In November, 2018 Kiplinger’s rated Georgia’s taxes highly favorable for retirees. Below is article from Kiplinger’s.
One of Kiplinger’s top ten most tax-friendly states for retirees, the Peach State is a peachy tax environment for retirees. Social Security income is exempt, and so is up to $35,000 of most types of retirement income for those age 62 to 64. For those 65 and older, the exemption is $65,000 per taxpayer. The statewide sales tax is 4%, but jurisdictions may add up to 4% of their own taxes. Seniors may qualify for deductions from property taxes.
State Sales Tax – 4% state levy. Localities can add as much as 4.90%, and the average combined rate is 7.23%, according to the Tax Foundation. While the state doesn’t tax grocery food sales, localities can.
Income Tax Range – Low: 1% (on the first $1,000 of taxable net income for married couples filing jointly; on the first $750 for individual filers; and on the first $500 for married couples filing separately)
High: 6% (on taxable income over $10,000 for married couples filing jointly; on taxable income over $7,000 for individual filers; and on taxable income over $5,000 for married couples filing separately). The high rate will fall to 5.75% in 2019, and to 5.5% in 2020 if the governor and legislature reconfirm the reduction in that year’s legislative session.
No Taxes on Social Security
Social Security – Benefits are not taxed.
Exemptions for Other Retirement Income – Taxpayers who are 62 or older are eligible for a retirement-income exclusion. Retirement income includes pensions and annuities, interest, dividends, net income from rental property, capital gains, royalties, pensions, annuities, and the first $4,000 of earned income, such as wages. For married couples filing joint returns with both members receiving retirement income, the maximum adjustment may be up to twice the individual exclusion amount. The retirement-income exclusion is $35,000 for residents ages 62 to 64. For residents 65 or older, the exclusion is $65,000. Railroad Retirement income is exempt.
IRAs – Qualifies for retirement-income exemption of up to $35,000 or up to $65,000, depending on age.
401(k)s and Other Defined-Contribution Employer Retirement Plans – Qualifies for retirement-income exemption of up to $35,000 or up to $65,000, depending on age.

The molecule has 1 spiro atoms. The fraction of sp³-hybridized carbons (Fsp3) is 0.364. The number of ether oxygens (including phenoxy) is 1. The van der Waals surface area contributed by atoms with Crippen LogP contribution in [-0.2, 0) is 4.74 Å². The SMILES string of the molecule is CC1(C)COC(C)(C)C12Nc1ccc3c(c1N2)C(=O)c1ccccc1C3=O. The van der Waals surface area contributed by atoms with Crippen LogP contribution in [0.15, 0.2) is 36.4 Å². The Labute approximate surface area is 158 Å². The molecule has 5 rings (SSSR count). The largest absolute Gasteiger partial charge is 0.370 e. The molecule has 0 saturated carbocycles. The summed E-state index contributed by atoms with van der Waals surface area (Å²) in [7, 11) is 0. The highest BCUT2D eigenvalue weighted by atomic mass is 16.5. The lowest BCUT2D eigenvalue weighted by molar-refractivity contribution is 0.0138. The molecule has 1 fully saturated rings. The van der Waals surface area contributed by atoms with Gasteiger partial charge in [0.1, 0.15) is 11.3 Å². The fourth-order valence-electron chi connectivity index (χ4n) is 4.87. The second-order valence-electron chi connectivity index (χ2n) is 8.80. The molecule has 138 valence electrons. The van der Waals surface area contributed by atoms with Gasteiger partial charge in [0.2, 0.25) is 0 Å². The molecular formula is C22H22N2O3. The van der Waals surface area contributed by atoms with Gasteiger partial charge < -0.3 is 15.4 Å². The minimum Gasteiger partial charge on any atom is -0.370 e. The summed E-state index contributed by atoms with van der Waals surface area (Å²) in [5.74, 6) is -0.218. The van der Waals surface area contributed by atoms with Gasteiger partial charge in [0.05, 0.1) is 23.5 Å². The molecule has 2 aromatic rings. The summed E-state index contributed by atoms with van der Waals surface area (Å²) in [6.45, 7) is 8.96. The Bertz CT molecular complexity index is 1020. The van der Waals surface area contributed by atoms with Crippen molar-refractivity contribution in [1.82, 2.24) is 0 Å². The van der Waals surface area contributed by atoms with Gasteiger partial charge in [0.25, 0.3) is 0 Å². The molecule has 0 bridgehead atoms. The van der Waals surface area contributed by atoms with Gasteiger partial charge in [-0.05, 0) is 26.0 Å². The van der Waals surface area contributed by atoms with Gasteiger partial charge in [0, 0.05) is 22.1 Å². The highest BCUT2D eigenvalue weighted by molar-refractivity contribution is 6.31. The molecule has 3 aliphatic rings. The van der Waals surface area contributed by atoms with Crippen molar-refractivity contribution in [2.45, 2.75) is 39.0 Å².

Exemptions on Pensions
Private Pensions – Qualifies for retirement-income exemption of up to $35,000 or up to $65,000, depending on age.
Public Pensions – Qualifies for retirement-income exemption of up to $35,000 or up to $65,000, depending on age.
Vehicle Taxes – Georgia levies a tax of 7% at registration. Electric vehicles are subject to a $200 annual licensing fee.
Inheritance and Estate Taxes – None.
Property Taxes are Senior Friendly in Georgia
Property Taxes – The median property tax on Georgia’s median home value of $152,400 is $1,413.
Tax breaks for seniors: For homeowners 62 and older who earn $10,000 or less, up to $10,000 of their property’s assessed value is exempt from school taxes.
People 62 or older whose family income does not exceed $30,000 may qualify for an exemption from state and county property taxes equal to the amount by which the assessed value of the home exceeds the assessed value for the preceding tax year (in effect, freezing their assessed value).
For those 65 and older who earn $10,000 or less, the homestead exemption is doubled, to $4,000. Many counties offer homestead exemptions that may be more beneficial to the taxpayer than the exemptions offered by the state.
Additional Senior Exemptions*
Additional Tax Exemptions – Some Georgia counties also provide an additional Senior Exemption, reducing the tax bill buying the county school tax portion. This will vary from county to county. These exemptions make owning a home easy in an Georgia Active Adult community. Learn more about the Senior Tax Exemption in Metro Atlanta.
*Red Hot Atlanta Homes provided the following information about Additional Tax Exemptions.